Some dogs compulsively lick when they are scared or anxious. It may be a reaction to loud noises, being left alone or changes in their environment. Your dog may excessively lick an object or he may lick himself on his muzzle, chest or hips. This can lead to hot spots, which are red, wet, irritated areas on the skin. This can be painful for the dog.
Dogs that have this compulsion must be watched closely. Anytime you notice him starting to lick, try to divert his attention. Take him for a walk, play with him or give him a toy. Try to keep him in a non-stressful environment. If this doesn’t work, there are naturally calming products you can use. In severe cases, your vet may have to prescribe medication.
Sometimes your dog is licking for medical reasons. Sometimes you will need to take him to the vet to have these treated.
Your Dog’s saliva can actually be very helpful for him.
One example is that it helps to prevent canine cavities. Your dog’s saliva is slightly alkaline, which means it helps to reduce the acids produced by some bacteria that cause tooth decay. This helps to keep your dog’s teeth healthier.
His saliva also helps with digestion but not in the same way ours does. A dog’s saliva helps his food travel down the esophagus and into his stomach. Unlike humans, there are no enzymes in the dog’s saliva that initiate digesting the food.
A dog’s saliva is antibacterial. There are enzymes in his saliva that help to kill off bacteria. When he licks himself it helps to remove dead tissue and to clean dirt from any wounds. Sometimes the dog will overdo this medicinal licking and reopen the wound, so keep a close eye on any sores your dog may have.
Your dog may want to treat your wounds as well. This is not a good idea. Remember that your dog eats any food that he finds in the trash, licks himself all over, and may even eat feces. He can transfer this harmful bacteria to you, so don’t let him lick your wounds.
Your dog can have allergic reactions to many different things, such as pollen, dander, dust, and other airborne particles just like you can. These particles can accumulate on his skin and fur and make him itch. He can also be allergic to flea bites and certain proteins in his pet food.
These allergic reactions usually affect the paws, armpits, flanks or groin area of your dog. You may notice him licking his paws or licking and chewing his hind end or inner thighs. If he is allergic to fleas he will probably be licking around his tailbone. Watch for signs of dermatitis in the form of red, irritated skin. Dermatitis is a skin disease associated with allergies. You may need to see a vet to find the appropriate treatment for any allergic reactions your dog may have.
If your dog isn’t producing enough thyroid hormone, or if he is producing too much of the cortisol hormone, then skin infections can occur. This can result in bald spots caused by him licking and scratching the area. Your vet can help you find a remedy to help prevent these issues.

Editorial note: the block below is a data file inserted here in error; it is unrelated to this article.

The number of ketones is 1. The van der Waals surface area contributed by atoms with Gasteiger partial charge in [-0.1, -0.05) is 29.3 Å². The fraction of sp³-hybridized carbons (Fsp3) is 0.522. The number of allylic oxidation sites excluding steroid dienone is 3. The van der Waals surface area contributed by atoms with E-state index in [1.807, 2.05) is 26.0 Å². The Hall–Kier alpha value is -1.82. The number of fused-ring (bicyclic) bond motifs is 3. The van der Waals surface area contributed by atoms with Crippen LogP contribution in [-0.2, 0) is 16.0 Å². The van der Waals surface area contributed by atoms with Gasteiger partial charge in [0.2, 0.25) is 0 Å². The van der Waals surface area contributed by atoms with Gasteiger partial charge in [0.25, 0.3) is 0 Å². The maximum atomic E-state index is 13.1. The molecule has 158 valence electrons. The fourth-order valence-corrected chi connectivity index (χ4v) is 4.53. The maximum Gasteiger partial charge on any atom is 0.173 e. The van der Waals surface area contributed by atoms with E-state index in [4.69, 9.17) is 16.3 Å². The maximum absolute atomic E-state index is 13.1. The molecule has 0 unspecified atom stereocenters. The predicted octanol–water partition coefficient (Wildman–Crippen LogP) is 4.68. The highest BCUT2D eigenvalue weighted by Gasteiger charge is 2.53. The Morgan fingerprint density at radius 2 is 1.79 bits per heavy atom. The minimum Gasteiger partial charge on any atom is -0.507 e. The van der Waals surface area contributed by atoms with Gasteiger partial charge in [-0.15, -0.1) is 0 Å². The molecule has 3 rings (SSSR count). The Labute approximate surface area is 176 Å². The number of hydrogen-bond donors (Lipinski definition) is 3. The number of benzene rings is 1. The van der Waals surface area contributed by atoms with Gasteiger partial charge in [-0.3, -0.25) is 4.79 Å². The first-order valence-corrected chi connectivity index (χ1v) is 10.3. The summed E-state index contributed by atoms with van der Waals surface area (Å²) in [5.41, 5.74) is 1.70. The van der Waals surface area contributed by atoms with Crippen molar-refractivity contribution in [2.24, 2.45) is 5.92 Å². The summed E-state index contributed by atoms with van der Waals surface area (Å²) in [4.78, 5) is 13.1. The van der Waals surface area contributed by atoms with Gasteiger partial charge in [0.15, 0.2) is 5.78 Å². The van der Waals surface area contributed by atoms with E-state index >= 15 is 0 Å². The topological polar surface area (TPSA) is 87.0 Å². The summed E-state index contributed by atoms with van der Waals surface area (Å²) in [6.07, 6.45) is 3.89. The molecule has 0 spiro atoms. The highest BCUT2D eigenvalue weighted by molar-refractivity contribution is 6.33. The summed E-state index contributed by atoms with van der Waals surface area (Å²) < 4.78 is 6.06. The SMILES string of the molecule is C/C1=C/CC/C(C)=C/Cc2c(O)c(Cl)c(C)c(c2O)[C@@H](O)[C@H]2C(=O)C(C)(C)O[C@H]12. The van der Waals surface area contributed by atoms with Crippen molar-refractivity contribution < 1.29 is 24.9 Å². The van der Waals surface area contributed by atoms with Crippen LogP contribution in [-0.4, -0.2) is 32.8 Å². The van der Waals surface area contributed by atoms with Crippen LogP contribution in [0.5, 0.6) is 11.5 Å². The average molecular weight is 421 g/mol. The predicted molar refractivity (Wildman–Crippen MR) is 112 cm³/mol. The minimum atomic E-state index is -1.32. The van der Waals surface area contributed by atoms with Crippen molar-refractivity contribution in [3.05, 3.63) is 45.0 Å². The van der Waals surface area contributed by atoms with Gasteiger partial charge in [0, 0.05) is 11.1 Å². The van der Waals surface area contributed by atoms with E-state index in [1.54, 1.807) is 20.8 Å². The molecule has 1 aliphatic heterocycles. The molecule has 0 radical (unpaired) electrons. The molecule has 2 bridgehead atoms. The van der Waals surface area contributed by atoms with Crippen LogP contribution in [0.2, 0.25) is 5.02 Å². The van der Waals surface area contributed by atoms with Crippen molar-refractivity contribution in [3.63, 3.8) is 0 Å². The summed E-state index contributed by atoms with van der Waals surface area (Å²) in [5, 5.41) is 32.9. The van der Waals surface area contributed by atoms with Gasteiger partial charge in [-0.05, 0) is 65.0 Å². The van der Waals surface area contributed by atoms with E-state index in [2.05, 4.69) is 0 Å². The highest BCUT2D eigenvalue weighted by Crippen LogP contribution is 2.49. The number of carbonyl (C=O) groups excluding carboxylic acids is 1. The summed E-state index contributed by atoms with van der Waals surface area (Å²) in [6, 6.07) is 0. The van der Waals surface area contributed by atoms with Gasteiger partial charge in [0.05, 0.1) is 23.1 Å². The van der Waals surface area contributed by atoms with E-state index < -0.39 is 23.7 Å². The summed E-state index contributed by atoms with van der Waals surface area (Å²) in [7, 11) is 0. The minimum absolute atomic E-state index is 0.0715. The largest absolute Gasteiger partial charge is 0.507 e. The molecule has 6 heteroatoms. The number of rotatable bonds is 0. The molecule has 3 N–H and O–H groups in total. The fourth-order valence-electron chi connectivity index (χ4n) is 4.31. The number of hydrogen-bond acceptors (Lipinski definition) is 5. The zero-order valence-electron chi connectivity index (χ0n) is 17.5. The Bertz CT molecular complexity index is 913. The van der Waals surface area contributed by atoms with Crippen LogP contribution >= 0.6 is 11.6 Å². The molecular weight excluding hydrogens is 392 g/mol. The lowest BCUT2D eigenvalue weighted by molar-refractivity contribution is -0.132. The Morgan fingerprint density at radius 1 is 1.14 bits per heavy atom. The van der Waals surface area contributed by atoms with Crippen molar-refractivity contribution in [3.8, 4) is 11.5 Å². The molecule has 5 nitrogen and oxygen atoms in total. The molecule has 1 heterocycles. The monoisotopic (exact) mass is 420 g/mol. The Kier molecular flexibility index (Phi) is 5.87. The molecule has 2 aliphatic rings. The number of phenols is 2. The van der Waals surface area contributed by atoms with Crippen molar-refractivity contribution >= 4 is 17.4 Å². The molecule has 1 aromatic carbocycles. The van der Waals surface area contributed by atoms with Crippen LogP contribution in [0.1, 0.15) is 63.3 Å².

Sometimes your dog will lick himself if he is in pain or is physically uncomfortable. A dog will lick his joints if he is experiencing pain caused by arthritis or hip dysplasia. Hip dysplasia is a disease where the hip’s ball-and-socket joint is malformed. Because of this malformation, the ball and socket do not come together as they are supposed to which causes the joint to rub and grind instead of moving smoothly.
Sometimes you may find your dog licking his paw. This could mean he has something stuck there. Check his paws for any cuts, scrapes, thorns, etc. Remove or treat anything that may cause him discomfort. It can also mean he is having issues with his dewclaw. The dewclaw is the toenail located on the inside part of the dog’s foreleg. Some dogs never use it but others use it as a kind of thumb. It helps them hold on to toys, bones, etc. This nail needs to be clipped regularly like his other nails. If his dewclaw isn’t kept short it can catch on things and become irritated. If you notice your dog licking or pulling at his dewclaw it may need to be clipped. If it looks inflamed then you should have your vet look at it to see if there is an infection.
Your dog may lick certain areas if he has an infection there. Maybe a cut or wound hasn’t healed correctly. He may also have a parasite that is causing issues. (See my article on How Do Dogs Get Worms, if you think this might be the issue). There are also several types of bacterial or fungal infections that can cause your dog to lick. If you see signs of an infection, such as red, irritated skin, oozing, or the dog is running a fever, take him to the vet for treatment.
If your dog is licking strange surfaces like the carpet or the wall, he may have a gastrointestinal issue.
Many dogs with this issue are first diagnosed with ELS, Excessive Licking of Surfaces. He may lick the bare floor, carpet, furniture, etc. This can be harmful to your dog as over time he may ingest large amounts of hair and fibers from these surfaces, which can cause blockages that may have to be surgically removed. This excessive licking behavior was once thought to be an obsessive/compulsive disorder in dogs.
However, several recent studies showed that anywhere from 60% – 75% of dogs with ELS actually had a gastrointestinal issue that was causing the licking. Causes can include pancreatitis, inflammatory bowel disease, ulcers, and others. The licking can be a sign of nausea caused by these gastrointestinal issues. Some of these dogs may also lick, smack their lips, or drool a lot. If your dog shows these signs, and has diarrhea or is vomiting, have your vet check him for any gastrointestinal issues.